Wednesday, November 27th, 2019
I stopped pursuing romantic relationships over a year ago. I appreciate what romantic love can bring to people’s lives. I see the rewards of sharing your experience with someone else. Beyond the affection and platitudes, romance seems to bring purpose and fulfillment into people’s lives. I choose to say the word romance because my life is full of love. The ancient Greeks had 7 different words for distinctive brands of love, none of which are exclusively romantic, all of which I believe to possess somewhere in my life. I have always been surrounded by supportive friends and family, that is something that I am incredibly grateful for.
Additionally, I have had a few romantic relationships that were loving and supportive but ultimately fizzled out into tattered memories. I know that this is something that is currently missing from my life, but it would be dishonest for me to say that I’m really concerned about it. Being in love is not the same as falling in love, falling in love is not the same as being loved, and being loved is not the same as loving others. All forms of love are not mutually exclusive, true love is an amalgamation of these distinctive states of love.
While true love escapes most people, there are a select few that seem to find it. It really comes down to a matter of sheer chance and luck. Finding a symbiotic relationship in the ecosystem of romance is a daunting task. I’m under the impression that these relationships are best formed organically. Maybe I don’t have the chops to seduce someone with a Tinder profile, swiping through the proverbial meat market of emotionally available adults. Something about the process of online dating seems so manufactured and superficial that I have little interest in pursuing it. Playing the dating game would statistically improve the chances of meeting new people but in an artificial way. I’m not knocking anyone who uses these platforms, I applaud your confidence and initiative. I am just acknowledging that the kind of person I would want to invest my love in would ideally also see through the veneer of the algorithmic matchmaker.
Logic would dictate that I should engage in more social activities. Giving myself a chance to get out and meet new people. While I agree that this would be an ideal way to gain visibility, I dread the awkward encounters and conversations that are inevitable. Approaching acquaintances with romantic intentions seems desperate. Yet, this is how most romantic relationships begin. Maybe I’m incapable of conforming to the new dating standards. Even if I choose to follow that route, I likely won’t adapt quickly to the unpredictable nature of new relationships. The inevitable rejection and confusion would also disrupt my fragile confidence. I tend to overthink things; relationships are not an exception.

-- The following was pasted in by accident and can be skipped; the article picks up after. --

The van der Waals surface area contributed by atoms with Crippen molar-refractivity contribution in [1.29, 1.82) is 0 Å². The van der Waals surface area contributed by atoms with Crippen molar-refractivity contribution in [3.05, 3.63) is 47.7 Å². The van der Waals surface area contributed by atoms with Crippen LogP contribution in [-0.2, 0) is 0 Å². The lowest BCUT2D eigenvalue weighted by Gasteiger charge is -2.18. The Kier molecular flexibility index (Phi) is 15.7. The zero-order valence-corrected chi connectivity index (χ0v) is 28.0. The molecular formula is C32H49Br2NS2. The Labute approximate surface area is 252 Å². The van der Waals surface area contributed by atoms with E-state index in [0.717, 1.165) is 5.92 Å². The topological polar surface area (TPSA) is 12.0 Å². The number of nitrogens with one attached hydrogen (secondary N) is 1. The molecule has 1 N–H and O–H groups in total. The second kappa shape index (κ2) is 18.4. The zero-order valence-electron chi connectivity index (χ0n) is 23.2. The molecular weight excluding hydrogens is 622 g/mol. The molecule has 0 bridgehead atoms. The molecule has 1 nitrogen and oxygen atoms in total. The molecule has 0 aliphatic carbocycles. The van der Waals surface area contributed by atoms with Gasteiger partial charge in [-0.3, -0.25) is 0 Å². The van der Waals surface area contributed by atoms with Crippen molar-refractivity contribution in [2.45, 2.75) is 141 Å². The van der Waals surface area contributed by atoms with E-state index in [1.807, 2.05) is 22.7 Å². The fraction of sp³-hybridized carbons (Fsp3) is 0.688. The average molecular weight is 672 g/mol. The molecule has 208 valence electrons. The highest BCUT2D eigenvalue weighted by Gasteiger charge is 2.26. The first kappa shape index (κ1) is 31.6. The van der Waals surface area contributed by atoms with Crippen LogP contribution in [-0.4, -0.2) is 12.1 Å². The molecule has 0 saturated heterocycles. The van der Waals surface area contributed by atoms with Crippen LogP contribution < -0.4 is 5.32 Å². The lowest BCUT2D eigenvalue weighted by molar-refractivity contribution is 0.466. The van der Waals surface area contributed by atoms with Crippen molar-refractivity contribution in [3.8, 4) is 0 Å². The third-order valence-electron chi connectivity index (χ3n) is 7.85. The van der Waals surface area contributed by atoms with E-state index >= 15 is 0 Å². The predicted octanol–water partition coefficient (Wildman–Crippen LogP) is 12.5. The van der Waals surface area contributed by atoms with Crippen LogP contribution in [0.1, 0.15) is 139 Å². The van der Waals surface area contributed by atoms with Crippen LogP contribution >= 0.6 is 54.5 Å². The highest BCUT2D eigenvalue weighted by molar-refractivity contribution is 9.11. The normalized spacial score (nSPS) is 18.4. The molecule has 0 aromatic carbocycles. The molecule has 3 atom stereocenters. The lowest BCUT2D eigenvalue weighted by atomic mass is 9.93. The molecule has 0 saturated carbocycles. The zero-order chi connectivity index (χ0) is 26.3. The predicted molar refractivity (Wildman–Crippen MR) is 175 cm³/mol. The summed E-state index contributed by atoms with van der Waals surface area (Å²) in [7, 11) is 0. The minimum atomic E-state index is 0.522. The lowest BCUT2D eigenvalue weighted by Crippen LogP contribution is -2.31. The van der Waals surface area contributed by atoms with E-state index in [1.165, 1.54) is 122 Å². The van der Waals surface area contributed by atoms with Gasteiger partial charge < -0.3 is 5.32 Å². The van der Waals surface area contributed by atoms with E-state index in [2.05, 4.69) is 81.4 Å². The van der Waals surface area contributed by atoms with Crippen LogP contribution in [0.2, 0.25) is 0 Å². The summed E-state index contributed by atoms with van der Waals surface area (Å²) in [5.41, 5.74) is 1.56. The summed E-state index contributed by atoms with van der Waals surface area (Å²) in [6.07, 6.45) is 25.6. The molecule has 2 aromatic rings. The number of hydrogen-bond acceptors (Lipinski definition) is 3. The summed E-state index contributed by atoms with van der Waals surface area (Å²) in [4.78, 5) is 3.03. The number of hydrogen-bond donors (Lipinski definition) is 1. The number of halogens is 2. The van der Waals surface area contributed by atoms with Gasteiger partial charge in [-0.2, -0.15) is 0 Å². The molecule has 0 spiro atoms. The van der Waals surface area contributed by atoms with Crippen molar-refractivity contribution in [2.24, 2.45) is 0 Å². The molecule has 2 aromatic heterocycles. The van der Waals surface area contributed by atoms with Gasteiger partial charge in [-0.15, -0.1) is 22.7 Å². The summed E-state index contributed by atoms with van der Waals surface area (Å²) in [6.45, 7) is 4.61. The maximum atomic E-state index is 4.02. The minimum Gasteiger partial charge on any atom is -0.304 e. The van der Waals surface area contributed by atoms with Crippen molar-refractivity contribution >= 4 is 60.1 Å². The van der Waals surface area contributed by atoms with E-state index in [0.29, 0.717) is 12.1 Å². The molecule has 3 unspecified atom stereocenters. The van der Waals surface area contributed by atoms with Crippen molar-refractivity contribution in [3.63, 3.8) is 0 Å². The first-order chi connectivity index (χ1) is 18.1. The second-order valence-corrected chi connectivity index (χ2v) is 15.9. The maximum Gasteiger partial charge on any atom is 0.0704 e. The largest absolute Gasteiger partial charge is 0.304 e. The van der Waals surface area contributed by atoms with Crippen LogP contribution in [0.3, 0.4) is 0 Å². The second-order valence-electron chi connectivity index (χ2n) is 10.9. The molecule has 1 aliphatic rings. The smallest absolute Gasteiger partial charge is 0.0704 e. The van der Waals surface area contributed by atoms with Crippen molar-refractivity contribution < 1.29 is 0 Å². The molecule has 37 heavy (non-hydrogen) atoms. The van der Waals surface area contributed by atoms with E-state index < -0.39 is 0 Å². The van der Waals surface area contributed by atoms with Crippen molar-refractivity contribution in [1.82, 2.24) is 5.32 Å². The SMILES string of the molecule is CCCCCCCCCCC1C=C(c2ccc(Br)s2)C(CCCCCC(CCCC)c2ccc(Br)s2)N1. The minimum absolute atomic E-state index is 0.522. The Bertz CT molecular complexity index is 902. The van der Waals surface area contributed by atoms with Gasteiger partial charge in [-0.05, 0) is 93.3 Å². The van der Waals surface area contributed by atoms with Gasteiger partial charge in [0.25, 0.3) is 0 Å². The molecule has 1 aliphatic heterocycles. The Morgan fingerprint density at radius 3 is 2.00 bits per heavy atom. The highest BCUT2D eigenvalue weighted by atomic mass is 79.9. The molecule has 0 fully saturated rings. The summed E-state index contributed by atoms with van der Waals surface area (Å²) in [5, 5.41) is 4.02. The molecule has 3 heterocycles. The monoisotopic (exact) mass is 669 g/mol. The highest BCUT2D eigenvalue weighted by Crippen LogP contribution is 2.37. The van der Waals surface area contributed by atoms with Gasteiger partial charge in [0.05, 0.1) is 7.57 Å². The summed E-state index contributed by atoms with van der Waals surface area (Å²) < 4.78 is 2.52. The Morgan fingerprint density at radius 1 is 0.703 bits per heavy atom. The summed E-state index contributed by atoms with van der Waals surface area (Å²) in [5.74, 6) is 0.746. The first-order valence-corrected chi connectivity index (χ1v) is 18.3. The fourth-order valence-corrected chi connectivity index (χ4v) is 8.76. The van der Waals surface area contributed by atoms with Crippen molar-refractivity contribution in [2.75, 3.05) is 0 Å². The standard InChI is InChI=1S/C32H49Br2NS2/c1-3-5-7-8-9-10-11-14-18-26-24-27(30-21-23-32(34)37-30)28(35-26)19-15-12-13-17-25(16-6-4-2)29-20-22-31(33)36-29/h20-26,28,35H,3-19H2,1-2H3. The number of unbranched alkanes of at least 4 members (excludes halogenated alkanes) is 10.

Here is a dilemma for you philosophers out there. If I must love myself to be capable of loving others, then doing things that depreciate my love for myself would also inhibit my ability to love others. If awkward rejection and relationships that end without closure detract from my ability to love myself, then I will perpetually be incapable of loving others, which will further deplete my love for myself. Ouroboros, the snake that eats its own tail. I’m on a downward spiral to single town.
This is where I find myself today. Rattled with regret and some confusion about past relationships, trying to improve myself, rebuilding self-esteem and confidence, and overanalyzing every step along the way. If the adage is true, I must love myself before I can love anyone else, then I must accept that I may already have enough love for myself. After all, loving yourself does not necessarily mean loving everything about yourself. With that in mind, I have to ask myself, “is it really worth the effort”? I guess that is yet to be determined, I could very well wind up falling in love and changing my trajectory in life. I could be soaring through the clouds or drudging through the mud, but at least I would have someone to share that experience with.
Despite my fractured understanding of romance, I still appreciate the love that others have and share. I imagine it like seeing an alien museum exhibit; flowing red curtains retract to show a young couple laughing and reaching into a box of fries at a McDonald’s booth. The speaker in front of the roped-off exhibit crackles and comes to life with a low-fidelity recording that says something like this:
“The courting rituals of humans are a complex dance between sentient beings. Mating rituals include the sharing of food, communal grooming, and social posturing. Humans are capable of falling in love with one another as a result of common interests, mutually beneficial personalities, or shared traumatic experiences. In this display, the male and female humans grew their bond through sharing fried tubers. Neither of the humans on display understands what is in store for their future, they simply take pleasure in each other’s company without questioning sustainability or intentions. They do not know what lies ahead for them; they simply understand that they are on this journey together. For them, that is enough.”
The spotlight dims, leaving the human wax sculptures silhouetting the artificial backdrop. The droopy red curtains roll shut, and the moving walkway carries me to the domesticated animal exhibit.
If only this concept weren’t so alien to me.